How a Stock Split Affects a Shareholder's Equity

by Cynthia Hartman

Stock splits happen fairly often among publicly held corporations. Investing sites such as Yahoo! Finance maintain a splits calendar that lists the companies and split ratios by announcement date. Stock splits may have beneficial effects for companies. According to a study of the Thai stock market in 2008, strategically planned stock splits tend to raise stock prices. Companies can split their stock more than once. Apple Inc.'s, for example has had three two-for-one stock splits since 1987.

Stock Splits

Publicly held companies use stock splits as a tool to manage their stock price and keep it affordable for the largest group of investors. When a public company's share price grows too high relative to its peer companies, or if the company thinks is too expensive for investors, the firm can split the shares of stock to reduce the price.

Shareholders' Equity

A shareholder's equity is the amount of money invested in a company's stock. On any given day, this value is the total number of shares owned multiplied by the stock's current share price. Shareholders' equity is also stated on a company's balance sheet. It shows the total equity investments, or total number of stock shares, held by all shareholders in the company.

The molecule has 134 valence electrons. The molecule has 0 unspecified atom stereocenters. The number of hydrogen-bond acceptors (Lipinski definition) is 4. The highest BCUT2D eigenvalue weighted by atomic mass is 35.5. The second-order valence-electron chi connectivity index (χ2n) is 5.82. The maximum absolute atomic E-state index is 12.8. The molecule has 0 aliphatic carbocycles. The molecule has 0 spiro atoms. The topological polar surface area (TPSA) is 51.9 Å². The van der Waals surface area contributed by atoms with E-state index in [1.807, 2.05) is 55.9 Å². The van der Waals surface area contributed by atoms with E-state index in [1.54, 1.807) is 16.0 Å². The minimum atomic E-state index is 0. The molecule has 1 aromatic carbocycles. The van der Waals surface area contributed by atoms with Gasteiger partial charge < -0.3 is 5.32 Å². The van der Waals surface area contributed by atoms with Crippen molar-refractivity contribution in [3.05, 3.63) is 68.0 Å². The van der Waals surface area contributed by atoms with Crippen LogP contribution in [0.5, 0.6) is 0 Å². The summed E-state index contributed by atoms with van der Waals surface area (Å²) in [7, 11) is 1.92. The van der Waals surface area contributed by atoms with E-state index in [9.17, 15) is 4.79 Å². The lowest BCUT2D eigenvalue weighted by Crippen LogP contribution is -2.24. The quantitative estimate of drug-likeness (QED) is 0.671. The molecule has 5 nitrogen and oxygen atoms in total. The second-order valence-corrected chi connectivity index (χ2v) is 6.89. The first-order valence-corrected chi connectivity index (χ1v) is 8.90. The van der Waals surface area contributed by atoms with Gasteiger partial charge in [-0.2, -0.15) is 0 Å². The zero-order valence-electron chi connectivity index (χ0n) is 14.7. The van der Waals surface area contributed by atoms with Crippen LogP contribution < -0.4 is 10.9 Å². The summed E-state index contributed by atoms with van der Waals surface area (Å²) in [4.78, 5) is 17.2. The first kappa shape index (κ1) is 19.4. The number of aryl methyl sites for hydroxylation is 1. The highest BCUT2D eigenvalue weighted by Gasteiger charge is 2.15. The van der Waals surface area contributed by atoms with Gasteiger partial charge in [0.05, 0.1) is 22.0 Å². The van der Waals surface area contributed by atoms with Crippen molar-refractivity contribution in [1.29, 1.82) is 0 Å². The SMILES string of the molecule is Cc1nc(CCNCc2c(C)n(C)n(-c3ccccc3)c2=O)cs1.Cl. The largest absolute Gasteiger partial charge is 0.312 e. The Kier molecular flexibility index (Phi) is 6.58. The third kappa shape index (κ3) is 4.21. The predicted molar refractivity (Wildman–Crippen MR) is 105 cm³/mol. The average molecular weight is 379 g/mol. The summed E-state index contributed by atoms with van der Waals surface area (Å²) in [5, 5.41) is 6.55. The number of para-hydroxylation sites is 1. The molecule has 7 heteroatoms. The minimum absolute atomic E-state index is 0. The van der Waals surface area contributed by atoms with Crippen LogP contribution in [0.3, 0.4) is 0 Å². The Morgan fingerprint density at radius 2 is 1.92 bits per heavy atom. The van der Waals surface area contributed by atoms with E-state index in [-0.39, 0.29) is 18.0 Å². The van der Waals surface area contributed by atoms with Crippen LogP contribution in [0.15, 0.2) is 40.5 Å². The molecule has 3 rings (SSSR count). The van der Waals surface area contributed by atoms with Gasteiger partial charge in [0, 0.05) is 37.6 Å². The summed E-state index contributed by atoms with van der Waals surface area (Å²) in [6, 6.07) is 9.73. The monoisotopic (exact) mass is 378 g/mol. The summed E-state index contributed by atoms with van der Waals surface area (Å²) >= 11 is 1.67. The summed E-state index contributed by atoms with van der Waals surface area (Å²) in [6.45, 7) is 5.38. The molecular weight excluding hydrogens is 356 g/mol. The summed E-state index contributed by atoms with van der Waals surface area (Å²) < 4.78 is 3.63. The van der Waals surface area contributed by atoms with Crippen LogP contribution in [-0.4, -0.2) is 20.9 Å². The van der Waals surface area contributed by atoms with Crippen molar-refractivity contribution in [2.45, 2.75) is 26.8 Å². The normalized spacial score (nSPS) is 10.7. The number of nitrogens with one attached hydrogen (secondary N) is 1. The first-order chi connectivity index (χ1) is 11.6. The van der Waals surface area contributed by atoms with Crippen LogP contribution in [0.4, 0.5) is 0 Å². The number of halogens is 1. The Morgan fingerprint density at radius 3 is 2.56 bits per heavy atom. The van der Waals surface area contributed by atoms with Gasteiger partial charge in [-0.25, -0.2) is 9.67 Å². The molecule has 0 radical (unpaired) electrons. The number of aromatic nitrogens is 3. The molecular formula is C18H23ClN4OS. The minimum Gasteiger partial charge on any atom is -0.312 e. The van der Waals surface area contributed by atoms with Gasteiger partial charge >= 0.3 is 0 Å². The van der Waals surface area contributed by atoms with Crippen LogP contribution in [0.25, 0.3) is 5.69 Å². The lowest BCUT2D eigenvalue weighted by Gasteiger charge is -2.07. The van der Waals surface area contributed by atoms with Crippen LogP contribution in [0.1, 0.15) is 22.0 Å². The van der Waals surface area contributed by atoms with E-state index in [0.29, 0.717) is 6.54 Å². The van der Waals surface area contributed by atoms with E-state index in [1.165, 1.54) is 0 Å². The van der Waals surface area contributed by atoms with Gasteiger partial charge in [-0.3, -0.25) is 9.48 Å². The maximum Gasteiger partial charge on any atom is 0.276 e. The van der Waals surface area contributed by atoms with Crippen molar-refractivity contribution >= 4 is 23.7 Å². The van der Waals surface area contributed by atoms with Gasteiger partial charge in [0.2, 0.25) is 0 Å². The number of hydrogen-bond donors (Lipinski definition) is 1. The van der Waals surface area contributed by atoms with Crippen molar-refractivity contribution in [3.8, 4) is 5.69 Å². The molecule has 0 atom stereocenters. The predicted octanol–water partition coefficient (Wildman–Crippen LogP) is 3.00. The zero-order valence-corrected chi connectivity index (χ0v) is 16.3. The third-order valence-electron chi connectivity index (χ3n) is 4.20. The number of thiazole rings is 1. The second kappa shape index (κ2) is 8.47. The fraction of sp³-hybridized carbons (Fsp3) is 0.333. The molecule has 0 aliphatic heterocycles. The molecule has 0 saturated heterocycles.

Stock splits reduce the price of the stock, but not the value of the company. Investors who own shares in a company that splits its stock will see their number of shares grow, while the price of each share is reduced accordingly, depending on the split ratio. The investor's number of shares owned, multiplied by the current share price, results in the same value after the stock split as it was before the split took place. A stock split does not result in any stockholder equity change for the individual investor or the company.


Companies can choose different variations of stock splits. For example, a two-for-one split gives each investor two shares of stock for each share owned. Correspondingly, each share price will be cut in half. Some firms increase the split to a three-for-one or four-for-one ratio, with each share price reduced in the appropriate ratio to preserve the exact value of the shareholder's investment. Companies wishing to increase their stock price can perform a reverse stock split, which consolidates the same value into fewer shares. In this case, an investor owning 10 shares worth $5s each would, in a reverse five-for-one stock split, end up owning two shares worth $25 each. In both cases, the shareholder's equity investment does not change.

About the Author

Cynthia Hartman started writing in 2007 and has written for several different websites. She brings more than 20 years of experience in finance and business ownership. Hartman holds a Bachelor of Science in finance and business economics from the University of Southern California.

Photo Credits

  • Comstock Images/Comstock/Getty Images